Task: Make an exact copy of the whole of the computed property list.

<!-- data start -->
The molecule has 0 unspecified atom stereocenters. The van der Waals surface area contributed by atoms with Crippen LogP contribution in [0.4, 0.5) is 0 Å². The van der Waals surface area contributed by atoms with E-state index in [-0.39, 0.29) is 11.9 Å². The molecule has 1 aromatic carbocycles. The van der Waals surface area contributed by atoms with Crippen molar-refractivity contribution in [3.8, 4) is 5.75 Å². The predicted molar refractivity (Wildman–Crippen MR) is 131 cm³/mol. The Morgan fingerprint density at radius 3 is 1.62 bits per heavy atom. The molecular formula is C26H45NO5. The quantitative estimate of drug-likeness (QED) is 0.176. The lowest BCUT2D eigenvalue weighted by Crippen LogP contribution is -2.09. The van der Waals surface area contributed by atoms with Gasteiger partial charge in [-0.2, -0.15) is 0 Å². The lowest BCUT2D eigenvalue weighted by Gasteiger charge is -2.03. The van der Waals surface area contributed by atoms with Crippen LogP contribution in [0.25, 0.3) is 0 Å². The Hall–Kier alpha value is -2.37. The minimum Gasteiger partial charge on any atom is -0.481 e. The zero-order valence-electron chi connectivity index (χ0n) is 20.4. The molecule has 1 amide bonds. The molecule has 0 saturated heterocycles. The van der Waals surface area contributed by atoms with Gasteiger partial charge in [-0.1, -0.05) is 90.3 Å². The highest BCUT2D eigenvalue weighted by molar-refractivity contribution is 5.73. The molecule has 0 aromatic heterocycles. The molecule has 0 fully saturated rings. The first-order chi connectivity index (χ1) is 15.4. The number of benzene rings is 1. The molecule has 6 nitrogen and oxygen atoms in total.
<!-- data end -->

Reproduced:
The molecule has 0 unspecified atom stereocenters. The van der Waals surface area contributed by atoms with Crippen LogP contribution in [0.4, 0.5) is 0 Å². The van der Waals surface area contributed by atoms with E-state index in [-0.39, 0.29) is 11.9 Å². The molecule has 1 aromatic carbocycles. The van der Waals surface area contributed by atoms with Crippen molar-refractivity contribution in [3.8, 4) is 5.75 Å². The predicted molar refractivity (Wildman–Crippen MR) is 131 cm³/mol. The Morgan fingerprint density at radius 3 is 1.62 bits per heavy atom. The molecular formula is C26H45NO5. The quantitative estimate of drug-likeness (QED) is 0.176. The lowest BCUT2D eigenvalue weighted by Crippen LogP contribution is -2.09. The van der Waals surface area contributed by atoms with Gasteiger partial charge in [-0.2, -0.15) is 0 Å². The lowest BCUT2D eigenvalue weighted by Gasteiger charge is -2.03. The van der Waals surface area contributed by atoms with Crippen LogP contribution in [0.25, 0.3) is 0 Å². The Hall–Kier alpha value is -2.37. The minimum Gasteiger partial charge on any atom is -0.481 e. The zero-order valence-electron chi connectivity index (χ0n) is 20.4. The molecule has 1 amide bonds. The molecule has 0 saturated heterocycles. The van der Waals surface area contributed by atoms with Gasteiger partial charge in [-0.1, -0.05) is 90.3 Å². The highest BCUT2D eigenvalue weighted by molar-refractivity contribution is 5.73. The molecule has 0 aromatic heterocycles. The molecule has 0 fully saturated rings. The first-order chi connectivity index (χ1) is 15.4. The number of benzene rings is 1. The molecule has 6 nitrogen and oxygen atoms in total.